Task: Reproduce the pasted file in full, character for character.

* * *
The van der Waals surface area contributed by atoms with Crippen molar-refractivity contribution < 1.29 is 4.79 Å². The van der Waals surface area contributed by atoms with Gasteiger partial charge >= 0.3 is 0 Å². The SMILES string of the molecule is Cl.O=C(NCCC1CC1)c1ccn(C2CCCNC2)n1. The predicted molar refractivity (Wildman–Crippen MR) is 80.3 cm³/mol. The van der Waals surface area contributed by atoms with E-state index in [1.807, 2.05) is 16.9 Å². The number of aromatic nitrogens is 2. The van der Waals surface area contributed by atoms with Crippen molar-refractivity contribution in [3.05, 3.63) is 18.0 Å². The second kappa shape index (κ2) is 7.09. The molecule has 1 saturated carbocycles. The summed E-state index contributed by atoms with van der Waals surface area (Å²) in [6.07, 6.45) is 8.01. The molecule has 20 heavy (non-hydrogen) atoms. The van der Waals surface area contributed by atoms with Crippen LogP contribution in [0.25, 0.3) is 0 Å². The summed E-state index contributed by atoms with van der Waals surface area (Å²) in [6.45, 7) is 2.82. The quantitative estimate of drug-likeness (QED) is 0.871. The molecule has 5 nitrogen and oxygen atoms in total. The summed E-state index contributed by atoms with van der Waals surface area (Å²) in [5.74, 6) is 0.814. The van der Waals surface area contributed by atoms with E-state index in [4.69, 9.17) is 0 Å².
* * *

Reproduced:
The van der Waals surface area contributed by atoms with Crippen molar-refractivity contribution < 1.29 is 4.79 Å². The van der Waals surface area contributed by atoms with Gasteiger partial charge >= 0.3 is 0 Å². The SMILES string of the molecule is Cl.O=C(NCCC1CC1)c1ccn(C2CCCNC2)n1. The predicted molar refractivity (Wildman–Crippen MR) is 80.3 cm³/mol. The van der Waals surface area contributed by atoms with E-state index in [1.807, 2.05) is 16.9 Å². The number of aromatic nitrogens is 2. The van der Waals surface area contributed by atoms with Crippen molar-refractivity contribution in [3.05, 3.63) is 18.0 Å². The second kappa shape index (κ2) is 7.09. The molecule has 1 saturated carbocycles. The summed E-state index contributed by atoms with van der Waals surface area (Å²) in [6.07, 6.45) is 8.01. The molecule has 20 heavy (non-hydrogen) atoms. The van der Waals surface area contributed by atoms with Crippen LogP contribution in [0.25, 0.3) is 0 Å². The summed E-state index contributed by atoms with van der Waals surface area (Å²) in [6.45, 7) is 2.82. The quantitative estimate of drug-likeness (QED) is 0.871. The molecule has 5 nitrogen and oxygen atoms in total. The summed E-state index contributed by atoms with van der Waals surface area (Å²) in [5.74, 6) is 0.814. The van der Waals surface area contributed by atoms with E-state index in [4.69, 9.17) is 0 Å².